Today we’re pleased to reveal an exclusive excerpt from Things We Couldn’t Say by Jay Coles, which publishes on September 21, 2021.
There’s always been a hole in Gio’s life. Not because he’s into both guys and girls. Not because his father has some drinking issues. Not because his friends are always bringing him their drama. No, the hole in Gio’s life takes the shape of his birth mom, who left Gio, his brother, and his father when Gio was nine years old. For eight years, he never heard a word from her… and now, just as he’s started to get his life together, she’s back.
It’s hard for Gio to know what to do. Can he forgive her like she wants to be forgiven? Or should he tell her she lost her chance to be in his life? Complicating things further, Gio’s started to hang out with David, a new guy on the basketball team. Are they friends? More than friends? At first, Gio’s not sure… especially because he’s not sure what he wants from anyone right now.
There are no easy answers to love — whether it’s family love or friend love or romantic love. In Things We Couldn’t Say, Jay Coles, acclaimed author of Tyler Johnson Was Here, shows us a guy trying to navigate love in all its ambiguity — hoping at the other end he’ll be able to figure out who is and who he should be.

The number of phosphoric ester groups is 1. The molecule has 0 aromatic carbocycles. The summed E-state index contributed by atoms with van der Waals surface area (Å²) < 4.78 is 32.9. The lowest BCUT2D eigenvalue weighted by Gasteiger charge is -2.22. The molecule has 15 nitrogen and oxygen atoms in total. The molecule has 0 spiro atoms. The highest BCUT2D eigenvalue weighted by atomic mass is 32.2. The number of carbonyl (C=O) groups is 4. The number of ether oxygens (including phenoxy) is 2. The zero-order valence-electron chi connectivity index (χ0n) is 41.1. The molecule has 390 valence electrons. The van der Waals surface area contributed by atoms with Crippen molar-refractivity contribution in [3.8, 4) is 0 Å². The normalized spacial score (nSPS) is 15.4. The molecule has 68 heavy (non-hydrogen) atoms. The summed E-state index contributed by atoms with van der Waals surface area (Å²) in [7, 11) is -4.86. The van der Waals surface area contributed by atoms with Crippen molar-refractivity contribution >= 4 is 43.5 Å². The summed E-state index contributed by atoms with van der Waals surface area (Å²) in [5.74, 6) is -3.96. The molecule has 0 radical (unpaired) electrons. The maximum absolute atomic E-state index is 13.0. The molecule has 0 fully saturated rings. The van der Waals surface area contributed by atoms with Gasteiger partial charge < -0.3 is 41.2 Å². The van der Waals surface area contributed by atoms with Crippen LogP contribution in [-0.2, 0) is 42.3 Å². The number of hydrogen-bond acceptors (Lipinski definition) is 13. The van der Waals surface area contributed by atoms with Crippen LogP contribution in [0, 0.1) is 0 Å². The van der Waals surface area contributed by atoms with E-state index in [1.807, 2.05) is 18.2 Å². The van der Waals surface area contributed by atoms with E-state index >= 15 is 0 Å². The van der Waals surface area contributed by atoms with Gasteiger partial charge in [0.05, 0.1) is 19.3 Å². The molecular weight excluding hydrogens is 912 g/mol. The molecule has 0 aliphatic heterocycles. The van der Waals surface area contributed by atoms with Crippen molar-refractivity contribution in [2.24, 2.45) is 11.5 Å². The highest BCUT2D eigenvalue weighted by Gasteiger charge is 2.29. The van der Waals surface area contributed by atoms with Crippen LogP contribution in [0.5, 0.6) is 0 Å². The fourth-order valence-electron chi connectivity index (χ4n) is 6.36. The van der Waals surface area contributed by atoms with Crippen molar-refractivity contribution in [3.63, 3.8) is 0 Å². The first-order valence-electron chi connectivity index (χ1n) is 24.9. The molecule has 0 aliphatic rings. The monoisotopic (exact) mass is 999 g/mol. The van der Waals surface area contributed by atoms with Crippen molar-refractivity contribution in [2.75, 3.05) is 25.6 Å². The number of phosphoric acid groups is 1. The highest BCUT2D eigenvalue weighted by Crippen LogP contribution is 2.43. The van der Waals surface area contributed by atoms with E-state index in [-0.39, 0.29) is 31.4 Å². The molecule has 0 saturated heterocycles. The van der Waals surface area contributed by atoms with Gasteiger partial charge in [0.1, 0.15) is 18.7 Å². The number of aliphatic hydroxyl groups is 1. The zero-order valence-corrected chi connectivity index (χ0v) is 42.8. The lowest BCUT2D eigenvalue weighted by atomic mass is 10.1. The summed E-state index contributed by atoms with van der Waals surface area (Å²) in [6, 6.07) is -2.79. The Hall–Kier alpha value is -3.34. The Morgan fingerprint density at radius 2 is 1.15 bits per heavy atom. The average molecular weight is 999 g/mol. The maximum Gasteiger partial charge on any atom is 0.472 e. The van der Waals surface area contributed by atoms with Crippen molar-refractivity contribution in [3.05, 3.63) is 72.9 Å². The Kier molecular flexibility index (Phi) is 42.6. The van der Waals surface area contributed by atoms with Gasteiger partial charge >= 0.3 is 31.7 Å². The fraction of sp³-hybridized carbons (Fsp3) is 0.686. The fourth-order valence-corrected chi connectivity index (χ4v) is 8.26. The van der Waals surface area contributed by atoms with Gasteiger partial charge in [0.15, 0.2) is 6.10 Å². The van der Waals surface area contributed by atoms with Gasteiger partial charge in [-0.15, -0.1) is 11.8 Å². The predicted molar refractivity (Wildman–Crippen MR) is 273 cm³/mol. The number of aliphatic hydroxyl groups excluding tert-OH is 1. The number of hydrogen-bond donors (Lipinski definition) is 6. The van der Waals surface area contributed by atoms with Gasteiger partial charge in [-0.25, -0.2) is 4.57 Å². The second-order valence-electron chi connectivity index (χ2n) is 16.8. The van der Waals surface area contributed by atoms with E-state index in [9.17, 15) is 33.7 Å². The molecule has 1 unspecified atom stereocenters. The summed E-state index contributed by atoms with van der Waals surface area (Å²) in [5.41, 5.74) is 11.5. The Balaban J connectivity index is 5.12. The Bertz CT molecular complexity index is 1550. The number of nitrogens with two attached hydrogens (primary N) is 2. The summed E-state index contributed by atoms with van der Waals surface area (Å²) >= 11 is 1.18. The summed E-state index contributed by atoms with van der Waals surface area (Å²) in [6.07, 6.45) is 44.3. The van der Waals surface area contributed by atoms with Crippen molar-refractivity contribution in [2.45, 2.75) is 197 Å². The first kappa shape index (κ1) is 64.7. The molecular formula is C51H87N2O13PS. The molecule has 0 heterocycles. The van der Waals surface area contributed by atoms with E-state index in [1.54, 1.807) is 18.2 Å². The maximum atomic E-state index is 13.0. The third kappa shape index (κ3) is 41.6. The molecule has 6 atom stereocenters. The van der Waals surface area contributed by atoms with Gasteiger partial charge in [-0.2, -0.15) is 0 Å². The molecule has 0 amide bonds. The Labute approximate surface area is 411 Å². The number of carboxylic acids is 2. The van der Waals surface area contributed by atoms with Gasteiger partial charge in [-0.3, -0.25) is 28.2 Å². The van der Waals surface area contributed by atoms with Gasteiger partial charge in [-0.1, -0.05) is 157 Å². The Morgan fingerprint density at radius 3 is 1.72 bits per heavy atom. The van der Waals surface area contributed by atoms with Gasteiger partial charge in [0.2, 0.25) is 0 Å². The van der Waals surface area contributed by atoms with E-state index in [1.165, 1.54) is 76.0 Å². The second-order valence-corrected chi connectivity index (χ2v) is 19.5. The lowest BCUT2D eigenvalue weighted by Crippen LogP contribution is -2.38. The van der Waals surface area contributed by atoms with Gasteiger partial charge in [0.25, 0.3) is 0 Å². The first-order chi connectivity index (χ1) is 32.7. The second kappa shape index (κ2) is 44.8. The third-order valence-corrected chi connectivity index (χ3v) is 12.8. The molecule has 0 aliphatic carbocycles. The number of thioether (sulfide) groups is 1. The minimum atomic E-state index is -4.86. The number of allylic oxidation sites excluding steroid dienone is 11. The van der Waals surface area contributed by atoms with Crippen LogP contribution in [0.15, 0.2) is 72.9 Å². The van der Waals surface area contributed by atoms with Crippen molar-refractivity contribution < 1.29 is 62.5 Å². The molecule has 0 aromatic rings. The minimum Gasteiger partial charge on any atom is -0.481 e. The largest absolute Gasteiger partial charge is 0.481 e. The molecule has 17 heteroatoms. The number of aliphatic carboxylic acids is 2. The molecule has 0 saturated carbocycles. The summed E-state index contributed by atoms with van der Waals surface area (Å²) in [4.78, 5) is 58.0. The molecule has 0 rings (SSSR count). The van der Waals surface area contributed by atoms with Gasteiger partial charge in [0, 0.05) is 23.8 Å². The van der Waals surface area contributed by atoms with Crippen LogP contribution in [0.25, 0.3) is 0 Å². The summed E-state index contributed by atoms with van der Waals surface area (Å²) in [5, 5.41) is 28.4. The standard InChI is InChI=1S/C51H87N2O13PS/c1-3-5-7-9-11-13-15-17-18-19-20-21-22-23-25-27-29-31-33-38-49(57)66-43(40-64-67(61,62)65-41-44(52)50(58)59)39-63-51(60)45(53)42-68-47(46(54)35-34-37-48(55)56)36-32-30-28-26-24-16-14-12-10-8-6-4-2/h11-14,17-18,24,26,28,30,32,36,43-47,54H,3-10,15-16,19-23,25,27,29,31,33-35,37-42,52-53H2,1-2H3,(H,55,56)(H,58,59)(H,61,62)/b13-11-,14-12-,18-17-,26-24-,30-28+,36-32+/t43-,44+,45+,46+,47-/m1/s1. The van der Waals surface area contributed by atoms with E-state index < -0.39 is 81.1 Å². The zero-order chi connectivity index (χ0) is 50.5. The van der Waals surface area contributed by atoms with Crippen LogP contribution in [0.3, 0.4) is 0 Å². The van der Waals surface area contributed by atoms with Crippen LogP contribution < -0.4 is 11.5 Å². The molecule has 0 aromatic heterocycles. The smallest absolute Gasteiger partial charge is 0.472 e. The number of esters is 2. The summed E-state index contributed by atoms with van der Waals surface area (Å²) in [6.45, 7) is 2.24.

More silence as we both turn our gazes back to the TV. Golden State is crushing the Pacers. It’s not worth watching anymore. I scoot back on the bed a little bit. Not too much, so it isn’t weird.
“So, you make playlists, too, huh? I remember you mentioning that at lunch,” I say.
“I do. Music is life. And I think my playlists are always saving me.”
“Facts,” I say back. “I feel the same.”
“Nope. You wanna listen to one of mine right now?”
“I’d like that.”
I pull out my phone, open up Spotify, and click on my playlist titled “Chillax.” It’s one that I go to a lot when I’m just kicking back with Olly and Ayesha and we’re playing Mario Kart or NBA 2K.
- “Simmer” by Hayley Williams
- “Forgiveness” by Paramore
- “Outta My Head” by Khalid and John Mayer
- “Dead and Gone” by Yola
- “I Got 5 on It” by Luniz
- “Train Wreck” by James Arthur
- “Sparks” by James Bay
- “Gimme All Your Love” by Alabama Shakes
- “Butterfly” by Josh Garrels and Latifah Alattas
- “Dreams” by Fleetwood Mac
I hit shuffle and the first song that plays is “I Got 5 on It” by Luniz. It’s an old-school one that was waaaaay before my time. It’s still a bop all these years later.
David bobs his head up and down. He’s on beat, too, and I’m slightly impressed.
“Fiiiiiiive on it,” he sings, like he’s heard this song somewhere before.
“What you know about this?” I ask him, a grin easing up on my face.
“I saw that Jordan Peele movie,” he says, turning red a little bit more and more. “And my dad, believe it or not, really loves that song. What are those odds, right?”
I nod. “Jordan Peele movies are great. And my Pops used to jam out to this song, before my mom left. He became a totally different person after that. I don’t even think I’ve heard him listen to any music besides the church choir.” I’m seriously wondering about this, and the more I do, the more it feels like such a sad fact.